CERES > School of Applied Sciences (SAS) (2006-July 2014) > PhD, EngD and MSc by research theses (School of Applied Sciences) >

Please use this identifier to cite or link to this item: http://dspace.lib.cranfield.ac.uk/handle/1826/9571

Document Type: Thesis or dissertation
Title: Occurence and fate of triclosan and tetracycline in full-scale wastewater treatment plants
Authors: Winkler, Gunrun
Supervisors: Cartmell, Elise
Fischer, Roland
Issue Date: 2005
Abstract: Pharmaceutical residues gain importance as they are emitted in a vast array and quantity into the aquatic environment. The main source for most pharmaceuticals are the discharges of wastewater treatment plants. Within this study four WTPs were selected with different biological treatment processes, such as rotating biological contactor (RBC), trickling filter (TF), activated sludge plant (ASP) and oxidation ditch (OD). Samples were taken each possible treatment step and analysed for their content of Triclosan and Tetracycline and selected biomass and wastewater characteristics were also determined. Tetracycline could not be detected in any of the wastewater treatment plants, nor its degradation products, which might be suggested to their chelating nature with divalent cations, such as calcium and metals. Triclosan has been detected in almost every liquid sample of the wastewater treatment in concentrations up to 5,000 ngL-1 for influents and 800 ngL-1 for effluents. In principle it is problematic to compare elimination rates for different wastewater treatment plants, as their influent conditions may often show wide variations. However, loss rates for Triclosan within the four different treatment systems varied between 81% and 96%, showing the best and most consistent elimination rate for the oxidation ditch. Although Triclosan removal rates are shown to be significant high, discharges still contained substantial residual concentrations, which would therefore require further elimination steps. Triclosan amounts bound to extracellular polymeric substances seemed to adversely a.ect discharge values. This is most likely due to the desorption processes occurring in the secondary clarifier. The correlation between liquid and biomass characteristics are weak to moderate, probably due to influences of uncontrolled factors associated with the operation of a full scale treatment work system from which all the samples were obtained. Among all of the determined liquid and biomass characteristics temperature, pH and lipid content showed themselves to be the most significant, with regards to the overall removal of Triclosan. Furthermore, few parameters, such as chemical oxyen demand or specific oxygen demand* within influent or oxidation ditch samples seemed to have impact on either Triclosan concentration of the bulk phase of the oxidation ditch or the Triclosan uptake within the EPS.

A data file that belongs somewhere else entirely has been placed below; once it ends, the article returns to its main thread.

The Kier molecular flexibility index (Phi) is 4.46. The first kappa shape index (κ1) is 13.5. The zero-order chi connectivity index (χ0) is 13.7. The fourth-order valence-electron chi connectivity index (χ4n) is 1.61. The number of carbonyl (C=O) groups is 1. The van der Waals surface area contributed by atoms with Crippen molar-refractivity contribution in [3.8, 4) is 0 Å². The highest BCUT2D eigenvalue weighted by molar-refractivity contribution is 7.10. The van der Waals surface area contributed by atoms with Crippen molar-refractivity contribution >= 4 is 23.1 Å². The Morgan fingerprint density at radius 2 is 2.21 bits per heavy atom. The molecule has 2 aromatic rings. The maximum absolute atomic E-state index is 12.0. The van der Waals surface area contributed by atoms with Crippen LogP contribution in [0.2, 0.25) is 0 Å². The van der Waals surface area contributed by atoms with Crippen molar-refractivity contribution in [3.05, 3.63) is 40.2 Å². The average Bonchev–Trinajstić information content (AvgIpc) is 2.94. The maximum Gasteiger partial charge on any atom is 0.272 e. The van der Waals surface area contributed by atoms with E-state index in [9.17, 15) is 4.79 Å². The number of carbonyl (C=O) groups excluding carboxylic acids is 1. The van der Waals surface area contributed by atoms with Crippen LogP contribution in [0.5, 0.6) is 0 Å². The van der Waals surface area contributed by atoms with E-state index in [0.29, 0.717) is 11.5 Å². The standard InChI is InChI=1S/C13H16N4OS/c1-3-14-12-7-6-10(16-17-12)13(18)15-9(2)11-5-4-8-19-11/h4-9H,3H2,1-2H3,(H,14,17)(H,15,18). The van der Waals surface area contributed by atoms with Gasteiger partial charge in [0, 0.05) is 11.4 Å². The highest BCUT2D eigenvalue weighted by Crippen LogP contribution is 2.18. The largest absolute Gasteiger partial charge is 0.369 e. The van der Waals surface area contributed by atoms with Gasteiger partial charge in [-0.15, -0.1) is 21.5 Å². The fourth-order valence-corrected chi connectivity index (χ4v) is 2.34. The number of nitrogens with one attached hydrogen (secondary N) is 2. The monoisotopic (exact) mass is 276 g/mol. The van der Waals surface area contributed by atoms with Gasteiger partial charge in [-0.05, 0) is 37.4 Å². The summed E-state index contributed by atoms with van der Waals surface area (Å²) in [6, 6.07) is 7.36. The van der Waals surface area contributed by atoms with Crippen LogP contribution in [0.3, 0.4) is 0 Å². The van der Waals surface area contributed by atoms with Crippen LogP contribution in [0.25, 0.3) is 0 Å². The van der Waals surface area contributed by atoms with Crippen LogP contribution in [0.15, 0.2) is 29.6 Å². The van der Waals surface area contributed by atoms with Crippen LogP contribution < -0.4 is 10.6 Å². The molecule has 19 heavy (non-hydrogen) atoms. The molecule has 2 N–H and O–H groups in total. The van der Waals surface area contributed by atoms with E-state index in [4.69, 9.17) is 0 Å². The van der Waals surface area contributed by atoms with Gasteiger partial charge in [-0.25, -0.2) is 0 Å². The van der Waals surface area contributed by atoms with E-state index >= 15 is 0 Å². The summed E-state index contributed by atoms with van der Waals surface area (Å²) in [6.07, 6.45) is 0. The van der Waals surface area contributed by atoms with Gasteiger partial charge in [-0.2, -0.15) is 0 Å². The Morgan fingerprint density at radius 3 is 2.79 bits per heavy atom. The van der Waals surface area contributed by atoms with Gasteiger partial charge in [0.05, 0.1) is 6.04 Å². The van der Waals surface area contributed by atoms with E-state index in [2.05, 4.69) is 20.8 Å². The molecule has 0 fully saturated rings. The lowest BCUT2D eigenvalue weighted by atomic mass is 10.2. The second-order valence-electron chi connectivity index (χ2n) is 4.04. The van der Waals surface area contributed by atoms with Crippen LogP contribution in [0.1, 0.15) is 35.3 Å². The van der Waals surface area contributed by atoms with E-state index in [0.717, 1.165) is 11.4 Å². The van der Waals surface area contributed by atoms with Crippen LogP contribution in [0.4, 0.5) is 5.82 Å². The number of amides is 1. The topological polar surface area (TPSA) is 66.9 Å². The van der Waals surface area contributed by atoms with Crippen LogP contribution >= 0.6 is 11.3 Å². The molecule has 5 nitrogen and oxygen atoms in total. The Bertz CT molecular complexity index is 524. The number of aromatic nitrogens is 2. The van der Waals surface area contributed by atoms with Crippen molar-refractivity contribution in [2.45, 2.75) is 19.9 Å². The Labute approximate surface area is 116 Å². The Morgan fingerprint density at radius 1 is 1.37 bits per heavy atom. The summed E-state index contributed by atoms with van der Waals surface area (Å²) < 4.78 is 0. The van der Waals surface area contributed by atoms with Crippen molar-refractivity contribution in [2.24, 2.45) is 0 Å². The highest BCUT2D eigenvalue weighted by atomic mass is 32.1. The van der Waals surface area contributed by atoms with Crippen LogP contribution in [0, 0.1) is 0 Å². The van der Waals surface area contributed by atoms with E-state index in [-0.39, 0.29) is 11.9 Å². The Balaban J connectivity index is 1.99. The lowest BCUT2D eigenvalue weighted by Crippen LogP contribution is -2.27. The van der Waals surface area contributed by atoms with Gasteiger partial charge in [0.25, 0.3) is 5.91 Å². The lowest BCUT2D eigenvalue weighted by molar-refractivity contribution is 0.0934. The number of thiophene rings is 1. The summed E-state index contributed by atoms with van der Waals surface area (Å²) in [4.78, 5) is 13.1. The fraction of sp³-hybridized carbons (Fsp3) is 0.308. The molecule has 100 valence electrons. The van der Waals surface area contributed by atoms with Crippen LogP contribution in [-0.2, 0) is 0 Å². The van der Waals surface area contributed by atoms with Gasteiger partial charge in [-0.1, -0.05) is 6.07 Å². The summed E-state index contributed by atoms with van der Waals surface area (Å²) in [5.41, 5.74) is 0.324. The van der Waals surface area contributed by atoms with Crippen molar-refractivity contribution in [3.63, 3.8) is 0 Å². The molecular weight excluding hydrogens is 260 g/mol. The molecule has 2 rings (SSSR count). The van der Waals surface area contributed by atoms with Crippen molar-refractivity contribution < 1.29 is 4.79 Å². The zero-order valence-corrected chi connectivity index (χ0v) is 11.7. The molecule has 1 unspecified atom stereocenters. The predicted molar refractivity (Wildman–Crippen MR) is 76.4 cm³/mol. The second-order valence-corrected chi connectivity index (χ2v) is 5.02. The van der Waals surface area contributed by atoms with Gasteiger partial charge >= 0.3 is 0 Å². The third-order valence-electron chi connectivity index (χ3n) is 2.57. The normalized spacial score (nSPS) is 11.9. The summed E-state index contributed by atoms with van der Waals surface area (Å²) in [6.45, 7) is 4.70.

URI: http://dspace.lib.cranfield.ac.uk/handle/1826/9571
Appears in Collections:PhD, EngD and MSc by research theses (School of Applied Sciences)

Files in This Item:

File Description SizeFormat
Gudrun_Winkler_Thesis_2005.pdf4.68 MBAdobe PDFView/Open

Items in CERES are protected by copyright, with all rights reserved, unless otherwise indicated.